The Last Time I Cried



The last time I cried, I was sitting home,
And it was deep in the night,
Staring at the shadows and the flickering lights,
Giving all that I had, to take them away,
Giving all that I had, to make them pay;

The last time I cried, I could see the people,
Long ago in the rain,
Waiting as the soldiers put them all on a train,
And the hands on the bars, the eyes full of tears,
And the word is the same, for a thousand years,

Eli Eli Lama, oh Lord, you have forsaken me,
Eli Eli Lama, oh Lord, you have forsaken me;

The last time I cried, I could not believe it,
When I held on a face,
Staring at a soldier with his gun in the rain,
It was the face of a child, my child here asleep,
And the soldier who smiled, the man was me,

Eli Eli Lama, oh Lord, you have forsaken me,
Eli Eli Lama, oh why, have you forsaken me?

Eli Eli Lama, oh Lord, you have forsaken me,

The last time I cried, the last time I cried,
The last time I cried, the last time I cried,
The last time I cried, the last time I cried,
The last time I cried, the last time I cried,
The last time.
"This has turned out to be an absolute monster. I've described what it's about before, I know, but this is how it has developed. It's about a man, in our times, looking at a video of atrocities. Now, it isn't just the Holocaust; it could have been what happened in Russia when 20 million people were killed. Just imagine that amateur newsreel footage which we've all seen of the corpses being thrown in the ditches - anywhere in the world... The premise of this song is that the people who did those things were not sub-human; they were ordinary people. They were babies, they were loved by their mothers and fathers, they had children. The people who perpatrated these atrocities were as normal as you and me. For me, I find this extraordinary... how did it happen? Anyway, this guy is watching the video, he's not on this own but he sits in a darkened room watching the flickering images - horrified. And he sees the soldiers push a whole bunch of people on to a train - you know, women and children. He looks at the hands on the bars, and the tears on the faces. And the refrain of the song is based on Christ's last words on the cross 'Eli, Eli Lama Sabachthani' and that is the lament of these people; 'why have you forsaken me?' These are people who believe God died, but I'm not saying that. It's just that these people have been forsaken. Then, as the pictures continue on the screen, this man spots a face which he thinks he recognises. So he does a freeze-frame on the face of a child, and to his horror, he realises that child is his own child - lying there in his arms 50 years later; asleep that night he watches the television. A little bit further on he looks at one of the soldiers and again, with mounting horror, he realises that the solider pointing a gun at the child is... himself. Which brings me back to the premise that we are all capable of this. This is the horror that is lurking within the soul. Now, there's a voice-over featured on the record - and only the people reading this Gazette will find out what it is. So I'll tell you: the voice-over is the eulogy that is spoken on Remembrance Sunday for the dead of the two World Wars.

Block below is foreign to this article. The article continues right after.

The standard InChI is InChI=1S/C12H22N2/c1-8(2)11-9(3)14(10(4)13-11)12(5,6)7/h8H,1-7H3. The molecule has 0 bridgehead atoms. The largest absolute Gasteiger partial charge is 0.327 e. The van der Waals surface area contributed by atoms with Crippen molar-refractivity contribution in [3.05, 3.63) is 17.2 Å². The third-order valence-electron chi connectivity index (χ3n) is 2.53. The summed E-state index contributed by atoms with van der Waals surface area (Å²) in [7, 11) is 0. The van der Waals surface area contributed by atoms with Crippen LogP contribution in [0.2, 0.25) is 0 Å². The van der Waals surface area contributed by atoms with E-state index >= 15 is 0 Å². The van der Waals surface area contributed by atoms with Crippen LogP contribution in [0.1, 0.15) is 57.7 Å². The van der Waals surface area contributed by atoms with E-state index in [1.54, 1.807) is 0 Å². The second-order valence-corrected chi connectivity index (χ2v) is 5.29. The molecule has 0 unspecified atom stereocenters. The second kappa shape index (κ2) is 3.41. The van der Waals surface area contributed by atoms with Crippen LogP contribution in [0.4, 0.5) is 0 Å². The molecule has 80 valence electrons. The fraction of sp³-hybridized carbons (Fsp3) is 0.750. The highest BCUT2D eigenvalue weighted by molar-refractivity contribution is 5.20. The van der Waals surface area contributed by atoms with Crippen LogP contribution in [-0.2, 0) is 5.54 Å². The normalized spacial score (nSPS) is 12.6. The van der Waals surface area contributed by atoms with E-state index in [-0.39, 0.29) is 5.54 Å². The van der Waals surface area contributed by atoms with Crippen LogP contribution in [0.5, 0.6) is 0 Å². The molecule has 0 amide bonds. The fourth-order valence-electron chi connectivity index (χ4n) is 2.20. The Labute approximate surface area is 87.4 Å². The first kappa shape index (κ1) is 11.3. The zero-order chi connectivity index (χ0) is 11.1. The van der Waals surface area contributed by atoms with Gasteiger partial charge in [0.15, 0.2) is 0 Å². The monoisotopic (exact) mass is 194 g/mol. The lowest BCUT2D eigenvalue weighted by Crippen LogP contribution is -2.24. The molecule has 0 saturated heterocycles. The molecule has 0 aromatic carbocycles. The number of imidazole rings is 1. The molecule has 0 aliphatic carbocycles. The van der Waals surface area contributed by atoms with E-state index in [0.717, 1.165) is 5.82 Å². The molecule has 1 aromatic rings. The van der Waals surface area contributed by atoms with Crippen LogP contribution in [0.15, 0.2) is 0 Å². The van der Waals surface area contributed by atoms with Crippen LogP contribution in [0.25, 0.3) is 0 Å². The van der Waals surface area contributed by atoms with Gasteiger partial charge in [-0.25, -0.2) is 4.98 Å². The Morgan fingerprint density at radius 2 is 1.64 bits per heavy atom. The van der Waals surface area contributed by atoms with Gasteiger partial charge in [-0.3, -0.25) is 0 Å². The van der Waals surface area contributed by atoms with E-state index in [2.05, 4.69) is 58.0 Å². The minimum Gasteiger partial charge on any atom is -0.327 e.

And it goes: 'They shall not grow old as we that are left grow old. Age will not weary them, not the years condemn. At the going down of the sun and in the morning, we will remember them.' That eulogy is kind of spoken in the background, and even if you didn't know what it's about, I think you'd still feel the passion. The people who have heard it are just... stunned."
The Getaway Gazette, September '88
Flying ColoursHigh On Emotion Live From Dublin

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